This fall, as the Child Psychiatry Program at the Jewish General Hospital commemorates its landmark 50th anniversary, its early years—as well as many recent achievements—are back in the spotlight.
The contrasts between modern times and the old days are considerable, with children now treated in the airy, light-filled Ruth and Saul Kaplan Pavilion, home of the JGH Centre for Child Development and Mental Health.
What has not changed, however, are the fundamentals of the Centre’s pace-setting approach to treatment—a strategy that involves not just the child, but a collaboration among parents, teachers, therapists, nurses and allied health professionals.
“We’re not a school, but a treatment facility,” says Dr. Jaswant Guzder, the Centre’s former Director, who stepped down this past summer after more than 40 years at the JGH. “We are coaching children and their families to give them the strength to master their regular school, which is the goal of treatment.”
This is why it’s so important for the Centre’s 56 children—half under the age of 7, the rest between 8 and 12—to return to their regular schools for one day a week, says Dr. Guzder. For this to happen, close contact between the Centre’s staff and the children’s teachers is essential.
“The new building, which opened in 2010, also helps to lessen the stigma of coming to a hospital or to Child Psychiatry,” adds Dr. Paola Habib, who became Director of Child Psychiatry this past summer. “Patients and their families are reassured and pleasantly surprised by the setting.”
What impressed Dr. Habib when she joined the JGH in 2014 was “its culturally oriented approach, with a strong emphasis on family therapy and a multidisciplinary approach, as opposed to a medication-prone approach alone.”
The Child Psychiatry Program was launched in 1967, with Dr. Ronald Feldman as its inaugural Director. Located on the fourth floor of the hospital’s new northeast wing, the program made history by establishing the first children’s in-patient psychiatric unit in a Canadian general hospital.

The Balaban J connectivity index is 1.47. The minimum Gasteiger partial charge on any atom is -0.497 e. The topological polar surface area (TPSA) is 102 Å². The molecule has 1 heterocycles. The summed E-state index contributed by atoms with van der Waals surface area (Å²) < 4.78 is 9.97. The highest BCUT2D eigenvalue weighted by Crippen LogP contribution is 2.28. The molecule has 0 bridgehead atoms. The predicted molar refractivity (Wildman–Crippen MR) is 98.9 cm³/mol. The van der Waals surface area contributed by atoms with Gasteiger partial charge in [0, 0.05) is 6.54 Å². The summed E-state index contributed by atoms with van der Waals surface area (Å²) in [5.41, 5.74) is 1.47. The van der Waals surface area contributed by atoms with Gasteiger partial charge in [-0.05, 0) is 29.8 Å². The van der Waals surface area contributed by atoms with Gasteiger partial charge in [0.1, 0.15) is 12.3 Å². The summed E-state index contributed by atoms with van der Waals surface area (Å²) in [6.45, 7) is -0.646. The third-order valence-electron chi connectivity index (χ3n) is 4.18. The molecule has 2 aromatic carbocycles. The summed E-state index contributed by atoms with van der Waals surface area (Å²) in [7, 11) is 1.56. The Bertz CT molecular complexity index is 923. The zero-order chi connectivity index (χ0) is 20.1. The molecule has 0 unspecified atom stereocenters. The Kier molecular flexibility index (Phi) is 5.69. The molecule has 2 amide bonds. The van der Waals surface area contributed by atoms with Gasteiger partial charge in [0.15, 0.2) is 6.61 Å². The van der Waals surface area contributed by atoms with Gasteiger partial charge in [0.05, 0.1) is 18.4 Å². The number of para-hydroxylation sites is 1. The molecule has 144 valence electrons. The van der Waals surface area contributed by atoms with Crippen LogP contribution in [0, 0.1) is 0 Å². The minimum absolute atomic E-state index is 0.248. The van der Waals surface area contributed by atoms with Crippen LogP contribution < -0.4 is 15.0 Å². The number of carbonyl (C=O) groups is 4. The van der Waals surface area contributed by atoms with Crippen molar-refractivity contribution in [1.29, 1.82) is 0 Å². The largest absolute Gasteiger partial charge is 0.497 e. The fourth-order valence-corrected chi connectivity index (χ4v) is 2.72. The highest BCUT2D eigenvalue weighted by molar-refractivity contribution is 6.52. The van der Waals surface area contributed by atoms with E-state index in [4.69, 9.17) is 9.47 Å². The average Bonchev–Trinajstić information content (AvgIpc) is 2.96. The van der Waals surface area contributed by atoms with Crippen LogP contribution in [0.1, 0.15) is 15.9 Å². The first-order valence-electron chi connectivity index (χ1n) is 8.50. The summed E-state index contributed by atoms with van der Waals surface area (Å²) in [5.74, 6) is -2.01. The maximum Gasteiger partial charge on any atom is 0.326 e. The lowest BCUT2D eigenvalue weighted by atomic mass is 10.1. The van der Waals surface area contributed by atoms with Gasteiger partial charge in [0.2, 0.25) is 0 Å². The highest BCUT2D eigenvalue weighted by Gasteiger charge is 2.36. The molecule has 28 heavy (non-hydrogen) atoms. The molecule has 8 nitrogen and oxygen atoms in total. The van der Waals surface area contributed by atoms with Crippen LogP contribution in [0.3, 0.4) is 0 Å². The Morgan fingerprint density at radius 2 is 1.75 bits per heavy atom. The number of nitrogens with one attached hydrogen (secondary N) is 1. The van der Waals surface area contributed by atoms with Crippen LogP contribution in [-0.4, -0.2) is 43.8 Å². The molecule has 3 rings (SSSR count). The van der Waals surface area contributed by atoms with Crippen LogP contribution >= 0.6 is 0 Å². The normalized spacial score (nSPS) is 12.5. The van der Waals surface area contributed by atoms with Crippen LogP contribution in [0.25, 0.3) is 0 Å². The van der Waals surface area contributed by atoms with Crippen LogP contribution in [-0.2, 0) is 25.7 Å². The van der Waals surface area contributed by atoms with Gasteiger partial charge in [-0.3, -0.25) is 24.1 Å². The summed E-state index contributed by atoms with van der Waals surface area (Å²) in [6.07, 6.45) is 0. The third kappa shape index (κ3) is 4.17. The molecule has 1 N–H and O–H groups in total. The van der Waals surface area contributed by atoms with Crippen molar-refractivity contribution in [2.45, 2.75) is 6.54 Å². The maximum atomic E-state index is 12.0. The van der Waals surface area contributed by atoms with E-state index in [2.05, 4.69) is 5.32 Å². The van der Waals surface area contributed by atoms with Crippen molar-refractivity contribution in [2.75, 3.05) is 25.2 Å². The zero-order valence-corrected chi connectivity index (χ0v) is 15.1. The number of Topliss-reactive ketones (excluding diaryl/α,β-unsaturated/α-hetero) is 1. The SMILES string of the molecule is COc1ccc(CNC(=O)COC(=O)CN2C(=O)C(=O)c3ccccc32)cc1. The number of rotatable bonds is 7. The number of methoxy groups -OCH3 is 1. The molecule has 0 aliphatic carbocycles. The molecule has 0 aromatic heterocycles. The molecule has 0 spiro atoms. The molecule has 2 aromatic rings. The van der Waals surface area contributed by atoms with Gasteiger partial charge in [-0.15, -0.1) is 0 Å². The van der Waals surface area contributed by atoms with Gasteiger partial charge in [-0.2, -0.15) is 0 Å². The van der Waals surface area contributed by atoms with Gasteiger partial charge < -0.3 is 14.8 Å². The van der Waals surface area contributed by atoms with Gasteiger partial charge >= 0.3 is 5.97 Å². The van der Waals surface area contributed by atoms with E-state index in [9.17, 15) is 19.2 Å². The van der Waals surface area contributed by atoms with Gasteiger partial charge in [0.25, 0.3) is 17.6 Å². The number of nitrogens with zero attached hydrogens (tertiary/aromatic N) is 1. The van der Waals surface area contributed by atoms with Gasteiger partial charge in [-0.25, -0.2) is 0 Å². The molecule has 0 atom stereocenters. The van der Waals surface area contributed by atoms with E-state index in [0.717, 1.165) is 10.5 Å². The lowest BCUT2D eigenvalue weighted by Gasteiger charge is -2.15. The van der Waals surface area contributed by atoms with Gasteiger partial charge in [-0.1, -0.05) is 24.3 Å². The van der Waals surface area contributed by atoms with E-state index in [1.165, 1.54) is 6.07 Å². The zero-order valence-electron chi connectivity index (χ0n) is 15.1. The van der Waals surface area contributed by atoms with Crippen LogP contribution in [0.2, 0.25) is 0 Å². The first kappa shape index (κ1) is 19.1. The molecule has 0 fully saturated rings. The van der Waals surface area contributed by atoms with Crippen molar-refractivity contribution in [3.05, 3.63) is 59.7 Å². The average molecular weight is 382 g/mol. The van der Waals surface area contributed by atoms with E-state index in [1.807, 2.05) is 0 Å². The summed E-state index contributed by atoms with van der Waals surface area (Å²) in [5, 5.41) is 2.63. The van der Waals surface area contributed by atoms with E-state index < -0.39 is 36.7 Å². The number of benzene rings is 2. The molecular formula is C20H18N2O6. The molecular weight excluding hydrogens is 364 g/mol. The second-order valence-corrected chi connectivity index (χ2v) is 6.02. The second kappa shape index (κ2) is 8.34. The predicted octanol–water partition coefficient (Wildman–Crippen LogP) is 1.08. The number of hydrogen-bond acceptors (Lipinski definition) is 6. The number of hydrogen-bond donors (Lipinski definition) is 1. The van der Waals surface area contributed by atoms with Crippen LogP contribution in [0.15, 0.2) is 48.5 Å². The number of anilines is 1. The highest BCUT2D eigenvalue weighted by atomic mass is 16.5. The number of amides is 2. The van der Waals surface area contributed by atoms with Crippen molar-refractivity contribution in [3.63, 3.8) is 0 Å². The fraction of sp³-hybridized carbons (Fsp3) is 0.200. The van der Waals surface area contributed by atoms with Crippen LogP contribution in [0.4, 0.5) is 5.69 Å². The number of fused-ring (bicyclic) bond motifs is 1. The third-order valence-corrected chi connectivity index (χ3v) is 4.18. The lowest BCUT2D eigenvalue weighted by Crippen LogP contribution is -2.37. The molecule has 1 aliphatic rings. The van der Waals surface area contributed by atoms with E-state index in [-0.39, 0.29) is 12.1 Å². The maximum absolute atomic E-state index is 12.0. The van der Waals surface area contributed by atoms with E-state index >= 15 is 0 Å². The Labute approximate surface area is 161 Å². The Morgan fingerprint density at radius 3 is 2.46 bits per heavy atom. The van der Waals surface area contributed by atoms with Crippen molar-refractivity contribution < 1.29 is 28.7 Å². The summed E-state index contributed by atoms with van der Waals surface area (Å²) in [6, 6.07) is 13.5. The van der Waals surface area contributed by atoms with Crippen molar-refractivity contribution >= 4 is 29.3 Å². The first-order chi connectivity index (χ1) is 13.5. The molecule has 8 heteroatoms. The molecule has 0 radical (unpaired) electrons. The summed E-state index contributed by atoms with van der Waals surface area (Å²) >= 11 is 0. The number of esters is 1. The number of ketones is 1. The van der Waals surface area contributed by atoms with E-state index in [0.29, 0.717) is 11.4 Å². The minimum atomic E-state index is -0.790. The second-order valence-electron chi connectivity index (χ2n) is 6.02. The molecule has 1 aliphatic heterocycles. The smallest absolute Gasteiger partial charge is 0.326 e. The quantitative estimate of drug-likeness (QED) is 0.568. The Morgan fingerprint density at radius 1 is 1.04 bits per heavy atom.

However, Dr. Feldman eventually closed this unit to make more effective use of funding, staff and related resources. “With that change,” he says, “we were able to more than double the number of children we could look after, while still tending to the needs of children who needed more attention, especially those with autism disorders.”
Much was accomplished, despite chronic under-funding and barely adequate facilities that persisted for many years, says Rosemary Short, who joined the JGH in 1983 and served as Head Nurse of Child Psychiatry from 1990 until her retirement this past July.
A major problem was having to spread various elements of Child Psychiatry throughout the JGH and in two external schools. Much of the treatment at the JGH took place on the fourth floor of Pavilion A, whose cramped rooms had previously been used for the JGH School of Nursing.
“The professionals didn’t even have their own offices,” Ms. Short recalls with a sigh. “Four or five people sometimes had to share the same office, and a lot of negotiation had to happen. For instance, staff had to decide when their colleague would see a family and whether they could still manage to make their phone calls. It was constantly a question of, ‘How can I get my job done? I have nowhere to sit and do it.’”
Realizing that Child Psychiatry was long overdue for a proper home, Dr. Guzder and Ms. Short began working on a proposal in 2005 that would eventually lead to construction of the Ruth and Saul Kaplan Pavilion.
Launched in 2010, the new building not only has an atmosphere that is more conducive to treatment, but it has given the department a centralized location for all elements of the program.
“That was the heart of my legacy here—bringing the department together,” says Dr. Guzder. “It has complemented the really strong consolidation of our research and our family therapy model, which I think is one of the best in the country.”
“We’ve seen the fruition of our work,” agrees Ms. Short, “and we’ve accomplished everything we set out to achieve—and then some.”